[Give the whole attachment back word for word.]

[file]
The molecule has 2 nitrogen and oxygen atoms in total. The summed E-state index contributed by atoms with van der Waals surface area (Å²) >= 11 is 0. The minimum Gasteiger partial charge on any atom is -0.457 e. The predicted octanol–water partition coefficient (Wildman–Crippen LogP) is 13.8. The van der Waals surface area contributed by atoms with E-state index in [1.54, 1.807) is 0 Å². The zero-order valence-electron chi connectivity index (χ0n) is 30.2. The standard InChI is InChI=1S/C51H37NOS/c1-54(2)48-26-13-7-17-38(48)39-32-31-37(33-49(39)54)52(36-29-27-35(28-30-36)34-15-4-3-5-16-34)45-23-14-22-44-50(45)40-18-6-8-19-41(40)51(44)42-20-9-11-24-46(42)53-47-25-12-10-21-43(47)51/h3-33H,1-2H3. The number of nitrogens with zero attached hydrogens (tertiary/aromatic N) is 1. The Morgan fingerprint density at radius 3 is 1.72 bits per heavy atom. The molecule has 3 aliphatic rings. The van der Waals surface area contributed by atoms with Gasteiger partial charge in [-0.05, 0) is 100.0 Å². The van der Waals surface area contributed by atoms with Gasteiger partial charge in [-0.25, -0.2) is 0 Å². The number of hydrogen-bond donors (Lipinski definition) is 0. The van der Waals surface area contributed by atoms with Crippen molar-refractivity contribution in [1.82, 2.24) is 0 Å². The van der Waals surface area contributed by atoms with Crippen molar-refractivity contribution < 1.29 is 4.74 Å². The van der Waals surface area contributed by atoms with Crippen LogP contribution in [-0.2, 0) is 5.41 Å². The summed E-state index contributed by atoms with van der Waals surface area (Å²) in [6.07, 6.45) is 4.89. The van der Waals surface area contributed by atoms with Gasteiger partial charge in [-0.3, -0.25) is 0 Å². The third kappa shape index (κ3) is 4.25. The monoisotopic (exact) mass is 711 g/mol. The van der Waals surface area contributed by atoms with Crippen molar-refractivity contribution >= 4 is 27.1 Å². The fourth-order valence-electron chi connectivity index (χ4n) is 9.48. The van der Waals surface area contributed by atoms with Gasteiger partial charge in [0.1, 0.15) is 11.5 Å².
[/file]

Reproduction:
The molecule has 2 nitrogen and oxygen atoms in total. The summed E-state index contributed by atoms with van der Waals surface area (Å²) >= 11 is 0. The minimum Gasteiger partial charge on any atom is -0.457 e. The predicted octanol–water partition coefficient (Wildman–Crippen LogP) is 13.8. The van der Waals surface area contributed by atoms with E-state index in [1.54, 1.807) is 0 Å². The zero-order valence-electron chi connectivity index (χ0n) is 30.2. The standard InChI is InChI=1S/C51H37NOS/c1-54(2)48-26-13-7-17-38(48)39-32-31-37(33-49(39)54)52(36-29-27-35(28-30-36)34-15-4-3-5-16-34)45-23-14-22-44-50(45)40-18-6-8-19-41(40)51(44)42-20-9-11-24-46(42)53-47-25-12-10-21-43(47)51/h3-33H,1-2H3. The number of nitrogens with zero attached hydrogens (tertiary/aromatic N) is 1. The Morgan fingerprint density at radius 3 is 1.72 bits per heavy atom. The molecule has 3 aliphatic rings. The van der Waals surface area contributed by atoms with Gasteiger partial charge in [-0.05, 0) is 100.0 Å². The van der Waals surface area contributed by atoms with Gasteiger partial charge in [-0.25, -0.2) is 0 Å². The number of hydrogen-bond donors (Lipinski definition) is 0. The van der Waals surface area contributed by atoms with Crippen molar-refractivity contribution in [1.82, 2.24) is 0 Å². The van der Waals surface area contributed by atoms with Crippen molar-refractivity contribution < 1.29 is 4.74 Å². The van der Waals surface area contributed by atoms with Crippen LogP contribution in [-0.2, 0) is 5.41 Å². The summed E-state index contributed by atoms with van der Waals surface area (Å²) in [6.07, 6.45) is 4.89. The van der Waals surface area contributed by atoms with Gasteiger partial charge in [-0.3, -0.25) is 0 Å². The third kappa shape index (κ3) is 4.25. The monoisotopic (exact) mass is 711 g/mol. The van der Waals surface area contributed by atoms with Crippen molar-refractivity contribution >= 4 is 27.1 Å². The fourth-order valence-electron chi connectivity index (χ4n) is 9.48. The van der Waals surface area contributed by atoms with Gasteiger partial charge in [0.1, 0.15) is 11.5 Å².